- Query metadata of the imagery to ensure that it is suitable for some analysis
- Query the availability of other imagery
- Change the display of the imagery
- Define processing to be performed to enhance the image or perform some analysis
Such user experiences can be achieved using image services.
Image services are designed to be used directly, so that users do not need to download the imagery to their local machines. There may be valid reasons for a user to download, such as exporting a section of imagery covering a specified extent, taking imagery to the field, or downloading the original pixels for local analysis. This is allowed, but in many cases it is discouraged, as it creates redundant copies of the imagery and makes image management and maintenance more complex.
Serving tile cache
Serving tile cache is an alternative method of serving imagery, in which imagery is cached as tiles that are returned to the client applications. Tile cache provides the most scalable method for serving imagery, because accessing pre-generated cache tiles puts very little load on a server and exploits the inherent caching capabilities of networks and browsers for static content.
Creating tile cache is most valuable when imagery is only required as a background and no filtering or control of the image order is required. Tile cache is generally highly compressed and limited to 3-band 8-bit imagery, so it is not suitable for analysis. Tile cache does require additional storage, but in cases where the original imagery need not be accessed (and so archived away), it can also reduce the storage requirement on the server.
The optimum method of creating a tile cache of imagery is to first create a mosaic dataset. The mosaic dataset can then be served as an image service, converted to a cache, or served as an image service with caching turned on. When serving image services with caching, you can connect and use this default cached view of a service. This puts very little load on the services. But when you need to better interpret, query, or analyze the imagery, you may change to a dynamic image service. For more information, see How applications access and use the image service cache.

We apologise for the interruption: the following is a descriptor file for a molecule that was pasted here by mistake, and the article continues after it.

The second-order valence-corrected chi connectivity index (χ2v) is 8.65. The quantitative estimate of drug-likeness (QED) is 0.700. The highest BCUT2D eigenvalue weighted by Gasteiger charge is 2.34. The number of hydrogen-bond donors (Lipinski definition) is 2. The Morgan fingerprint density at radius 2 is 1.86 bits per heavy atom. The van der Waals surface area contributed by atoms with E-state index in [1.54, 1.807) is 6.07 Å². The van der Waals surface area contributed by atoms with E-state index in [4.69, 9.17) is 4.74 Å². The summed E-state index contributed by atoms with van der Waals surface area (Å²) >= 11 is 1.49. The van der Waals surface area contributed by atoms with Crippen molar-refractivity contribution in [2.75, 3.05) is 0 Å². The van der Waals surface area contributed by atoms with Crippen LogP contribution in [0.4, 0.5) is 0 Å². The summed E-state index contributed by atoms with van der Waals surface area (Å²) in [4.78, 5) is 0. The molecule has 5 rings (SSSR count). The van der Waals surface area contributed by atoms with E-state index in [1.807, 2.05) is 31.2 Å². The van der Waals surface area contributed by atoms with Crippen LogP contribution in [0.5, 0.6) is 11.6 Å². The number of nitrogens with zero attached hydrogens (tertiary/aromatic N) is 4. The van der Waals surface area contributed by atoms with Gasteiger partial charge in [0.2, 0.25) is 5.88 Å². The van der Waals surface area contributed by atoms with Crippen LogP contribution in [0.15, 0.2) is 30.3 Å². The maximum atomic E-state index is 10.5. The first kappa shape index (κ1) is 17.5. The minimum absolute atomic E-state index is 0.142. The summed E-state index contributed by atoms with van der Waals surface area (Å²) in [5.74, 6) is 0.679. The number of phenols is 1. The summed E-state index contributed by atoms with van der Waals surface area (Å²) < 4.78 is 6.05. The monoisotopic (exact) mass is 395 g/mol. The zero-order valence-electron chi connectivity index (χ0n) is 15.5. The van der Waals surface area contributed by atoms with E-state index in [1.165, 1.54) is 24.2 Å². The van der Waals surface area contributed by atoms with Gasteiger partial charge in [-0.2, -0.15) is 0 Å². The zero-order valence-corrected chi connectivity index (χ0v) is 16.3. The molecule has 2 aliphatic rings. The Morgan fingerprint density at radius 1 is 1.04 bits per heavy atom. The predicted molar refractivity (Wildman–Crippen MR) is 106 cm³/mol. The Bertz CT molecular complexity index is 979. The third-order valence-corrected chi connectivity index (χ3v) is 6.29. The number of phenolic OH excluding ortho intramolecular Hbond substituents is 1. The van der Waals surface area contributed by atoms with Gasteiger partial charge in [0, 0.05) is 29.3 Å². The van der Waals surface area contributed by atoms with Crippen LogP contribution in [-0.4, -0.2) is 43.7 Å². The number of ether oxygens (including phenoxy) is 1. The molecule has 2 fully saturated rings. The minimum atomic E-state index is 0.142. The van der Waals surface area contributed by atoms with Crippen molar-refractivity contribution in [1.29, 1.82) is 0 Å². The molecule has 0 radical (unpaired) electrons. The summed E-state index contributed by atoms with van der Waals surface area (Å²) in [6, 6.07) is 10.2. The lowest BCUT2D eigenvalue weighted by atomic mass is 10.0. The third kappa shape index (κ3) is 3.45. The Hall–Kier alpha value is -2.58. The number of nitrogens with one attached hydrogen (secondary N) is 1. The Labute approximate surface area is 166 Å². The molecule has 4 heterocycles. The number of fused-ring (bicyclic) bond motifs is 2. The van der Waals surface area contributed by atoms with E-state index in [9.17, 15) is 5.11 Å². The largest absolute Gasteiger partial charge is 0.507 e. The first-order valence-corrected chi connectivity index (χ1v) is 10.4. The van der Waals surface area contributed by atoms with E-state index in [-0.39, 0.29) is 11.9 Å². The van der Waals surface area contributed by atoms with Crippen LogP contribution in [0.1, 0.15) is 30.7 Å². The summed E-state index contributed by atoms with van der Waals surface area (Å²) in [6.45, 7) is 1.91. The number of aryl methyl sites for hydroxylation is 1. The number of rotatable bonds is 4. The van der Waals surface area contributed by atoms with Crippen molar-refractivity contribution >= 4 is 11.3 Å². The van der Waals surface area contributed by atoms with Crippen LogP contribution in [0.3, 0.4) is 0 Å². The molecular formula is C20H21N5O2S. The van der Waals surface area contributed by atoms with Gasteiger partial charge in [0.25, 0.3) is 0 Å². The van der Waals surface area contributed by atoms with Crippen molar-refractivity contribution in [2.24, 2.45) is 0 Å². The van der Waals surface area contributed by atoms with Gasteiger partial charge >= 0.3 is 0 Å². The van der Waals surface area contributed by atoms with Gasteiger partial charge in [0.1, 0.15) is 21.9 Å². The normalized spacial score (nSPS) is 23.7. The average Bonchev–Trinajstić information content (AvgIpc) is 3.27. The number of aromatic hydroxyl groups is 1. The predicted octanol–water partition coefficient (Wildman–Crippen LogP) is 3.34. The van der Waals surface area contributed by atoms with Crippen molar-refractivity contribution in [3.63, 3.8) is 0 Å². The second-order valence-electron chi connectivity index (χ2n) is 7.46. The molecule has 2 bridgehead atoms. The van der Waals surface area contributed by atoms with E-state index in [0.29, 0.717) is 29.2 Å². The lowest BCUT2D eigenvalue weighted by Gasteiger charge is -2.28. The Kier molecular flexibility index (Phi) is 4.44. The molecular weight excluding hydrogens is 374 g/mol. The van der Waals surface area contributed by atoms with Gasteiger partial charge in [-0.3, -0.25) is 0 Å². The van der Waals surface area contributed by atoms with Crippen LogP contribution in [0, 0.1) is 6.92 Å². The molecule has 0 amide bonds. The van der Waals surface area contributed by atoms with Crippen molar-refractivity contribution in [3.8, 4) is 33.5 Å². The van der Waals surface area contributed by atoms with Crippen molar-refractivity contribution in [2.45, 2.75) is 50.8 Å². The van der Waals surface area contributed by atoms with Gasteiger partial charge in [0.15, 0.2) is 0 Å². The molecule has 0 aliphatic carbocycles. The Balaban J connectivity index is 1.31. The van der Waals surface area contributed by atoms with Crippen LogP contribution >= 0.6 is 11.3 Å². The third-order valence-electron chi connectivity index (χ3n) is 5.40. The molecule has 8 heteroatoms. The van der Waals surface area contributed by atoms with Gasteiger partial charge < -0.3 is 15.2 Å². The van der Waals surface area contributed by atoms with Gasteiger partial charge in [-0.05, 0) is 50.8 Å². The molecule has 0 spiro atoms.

Tile cache can also be created with ArcGIS from either a raster dataset or a mosaic dataset. The tile cache can be used as a new compressed raster dataset served as a map service from ArcGIS Server or through ArcGIS Online.
Raster analytics and geoprocessing
With Image Server 10.5, raster analytics was added to allow for distributed raster analysis and distributed image processing. Raster analytics extends Image Server to enable the persistence of imagery products for large areas at high resolution.
Traditionally, the result of processing was streamed directly back to the client application. Instead, raster analytics allows data to be processed and output in parallel to a raster datastore, and then served back to the client applications as web layers. The output from raster analytics can be an image, a large raster dataset, or vector data, and it can be served back as an image services or feature services registered as item layers in your portal.
The process of using raster analytics is similar to using geoprocessing tools. Both are applied as tasks and run as asynchronous processes, and the input for both can be mosaic datasets, raster datasets, or vector layers. Using geoprocessing tools enables the full integration of the extensive capabilities of ArcGIS, while raster analytics provides scalability for intensive image and raster analysis.
Next: Overview of Publishing Imagery using ArcGIS Imagery Workflows